The pro-Mitt Romney super PAC, Restore Our Future, has raised concerns among small business government contractors. Restore Our Future reportedly accepts contributions directly from large government contractors, which is in direct violation of a federal law that bans companies with federal contracts from making political expenditures.

“Large contractors should not be able to fund Mitt Romney’s campaign,” said American Small Business League (ASBL) President Lloyd Chapman. “Large companies want every single dollar the government spends, and allowing them to contribute directly to a candidate’s campaign is the same as allowing them to bribe their way into lucrative contracts.”

Government contractors have contributed a total of $890,000 toward Mitt Romney’s campaign, including $750,000 donated by Oxbow Carbon, a large company founded by billionaire William Koch. Oxbow Carbon contracts with the government to sell coal to the Tennessee Valley Authority, a federally owned corporation created by Congress.

Mr. Romney is already indebted to the large government contractors that are funding his campaign. The ASBL worries that if he is elected president, small businesses will not have a voice in Washington. Large companies already have several advantages over small companies, including lobbying power and vast financial resources. This imbalance has led to major problems for small business government contractors, including hundreds of billions of dollars in small business contracts being diverted large companies.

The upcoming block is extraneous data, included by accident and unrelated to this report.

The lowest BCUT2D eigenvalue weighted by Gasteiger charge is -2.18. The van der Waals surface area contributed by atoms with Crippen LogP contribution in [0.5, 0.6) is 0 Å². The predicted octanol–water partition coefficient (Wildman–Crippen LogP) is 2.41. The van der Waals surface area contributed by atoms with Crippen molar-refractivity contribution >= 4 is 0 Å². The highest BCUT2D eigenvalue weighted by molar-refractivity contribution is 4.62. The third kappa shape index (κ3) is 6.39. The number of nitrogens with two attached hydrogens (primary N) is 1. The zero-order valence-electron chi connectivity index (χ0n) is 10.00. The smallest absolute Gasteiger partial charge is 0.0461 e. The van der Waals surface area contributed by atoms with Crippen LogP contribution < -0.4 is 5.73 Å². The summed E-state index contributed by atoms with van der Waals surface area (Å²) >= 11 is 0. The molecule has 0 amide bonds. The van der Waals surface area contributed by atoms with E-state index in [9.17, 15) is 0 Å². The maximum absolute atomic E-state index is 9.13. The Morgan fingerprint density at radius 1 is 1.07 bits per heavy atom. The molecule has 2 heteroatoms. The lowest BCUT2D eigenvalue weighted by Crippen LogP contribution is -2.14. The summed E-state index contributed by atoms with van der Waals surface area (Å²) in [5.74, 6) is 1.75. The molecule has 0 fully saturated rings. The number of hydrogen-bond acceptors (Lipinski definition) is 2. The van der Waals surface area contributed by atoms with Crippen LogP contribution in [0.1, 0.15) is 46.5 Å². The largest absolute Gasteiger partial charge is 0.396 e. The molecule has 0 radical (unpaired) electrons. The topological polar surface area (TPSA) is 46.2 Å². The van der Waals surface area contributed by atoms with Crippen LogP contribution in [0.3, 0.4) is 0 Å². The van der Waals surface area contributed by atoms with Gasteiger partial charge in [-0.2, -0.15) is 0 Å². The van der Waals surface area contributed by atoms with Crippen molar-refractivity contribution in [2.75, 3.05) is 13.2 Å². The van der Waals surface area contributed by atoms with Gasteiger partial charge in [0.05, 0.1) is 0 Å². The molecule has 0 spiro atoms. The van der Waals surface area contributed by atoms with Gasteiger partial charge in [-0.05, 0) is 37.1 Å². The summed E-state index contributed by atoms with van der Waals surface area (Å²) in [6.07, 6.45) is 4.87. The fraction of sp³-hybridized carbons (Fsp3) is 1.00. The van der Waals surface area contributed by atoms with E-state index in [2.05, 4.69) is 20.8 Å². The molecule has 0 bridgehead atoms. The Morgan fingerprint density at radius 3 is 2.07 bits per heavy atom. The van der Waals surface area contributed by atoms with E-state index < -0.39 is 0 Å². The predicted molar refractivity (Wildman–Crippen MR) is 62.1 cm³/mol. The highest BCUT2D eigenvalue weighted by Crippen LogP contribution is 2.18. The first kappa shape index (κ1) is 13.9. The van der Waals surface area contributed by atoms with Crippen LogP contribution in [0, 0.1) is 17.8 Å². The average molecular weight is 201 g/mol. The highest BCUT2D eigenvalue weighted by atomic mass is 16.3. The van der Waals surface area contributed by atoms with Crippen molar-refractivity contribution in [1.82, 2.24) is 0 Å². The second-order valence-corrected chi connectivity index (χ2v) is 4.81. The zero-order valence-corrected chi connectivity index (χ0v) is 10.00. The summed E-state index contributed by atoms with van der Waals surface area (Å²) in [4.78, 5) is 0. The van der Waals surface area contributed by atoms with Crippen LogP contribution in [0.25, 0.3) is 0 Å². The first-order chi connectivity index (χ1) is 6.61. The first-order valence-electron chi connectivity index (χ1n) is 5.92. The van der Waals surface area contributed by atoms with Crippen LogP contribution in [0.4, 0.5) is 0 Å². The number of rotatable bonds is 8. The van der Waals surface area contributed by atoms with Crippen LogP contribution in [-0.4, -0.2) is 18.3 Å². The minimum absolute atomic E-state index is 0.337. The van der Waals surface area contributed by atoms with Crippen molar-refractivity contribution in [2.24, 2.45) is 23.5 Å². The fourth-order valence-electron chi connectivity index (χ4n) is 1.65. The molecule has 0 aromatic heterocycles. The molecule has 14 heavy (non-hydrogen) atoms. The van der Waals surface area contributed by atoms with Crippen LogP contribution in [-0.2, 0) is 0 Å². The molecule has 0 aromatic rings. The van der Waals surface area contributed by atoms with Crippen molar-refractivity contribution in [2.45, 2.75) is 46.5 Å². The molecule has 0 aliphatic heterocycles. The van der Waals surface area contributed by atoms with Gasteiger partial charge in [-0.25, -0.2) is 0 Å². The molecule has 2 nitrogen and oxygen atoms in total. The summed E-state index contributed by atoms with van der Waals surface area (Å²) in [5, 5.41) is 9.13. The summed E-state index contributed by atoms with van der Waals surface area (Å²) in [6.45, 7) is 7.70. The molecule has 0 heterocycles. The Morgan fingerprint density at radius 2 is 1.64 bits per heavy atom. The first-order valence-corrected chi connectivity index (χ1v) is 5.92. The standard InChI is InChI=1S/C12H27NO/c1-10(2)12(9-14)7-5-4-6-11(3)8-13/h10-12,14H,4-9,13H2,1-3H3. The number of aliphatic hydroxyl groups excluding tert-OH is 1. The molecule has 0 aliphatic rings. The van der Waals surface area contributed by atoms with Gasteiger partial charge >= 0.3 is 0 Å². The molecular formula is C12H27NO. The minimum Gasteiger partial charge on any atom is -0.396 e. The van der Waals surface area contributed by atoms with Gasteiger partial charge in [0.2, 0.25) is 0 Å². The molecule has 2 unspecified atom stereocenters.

The federal government has a statutory goal of awarding at least 23 percent of government contract dollars to small businesses. However, since 2003 a series of federal investigations have found that, because of fraud, abuse, loopholes and lack of oversight of government contracting, large companies receive billions of dollars annually in small business contracts. The most recent data released by the Obama administration indicates that during FY 2011, Apple Inc., Chevron, General Electric, Bank of America, Lockheed Martin and many other large companies received government contracts meant for small businesses.

“These aren’t campaign contributions; they are bribes,” said Chapman. “If Mr. Romney is elected, you can bet that federal policy that allows Fortune 500 firms to win small business contracts will be extended.”

SOURCE: American Small Business League


How the New York Times Co. Became a Small Business


How the New York Times Co. Became a Small Business

By Robb Mandelbaum
NY Times
March 15, 2012

Perhaps for as long as the federal government has reported which of its contracts have been awarded to small businesses, critics have charged that many of those contracts have actually gone to large companies — often very large companies.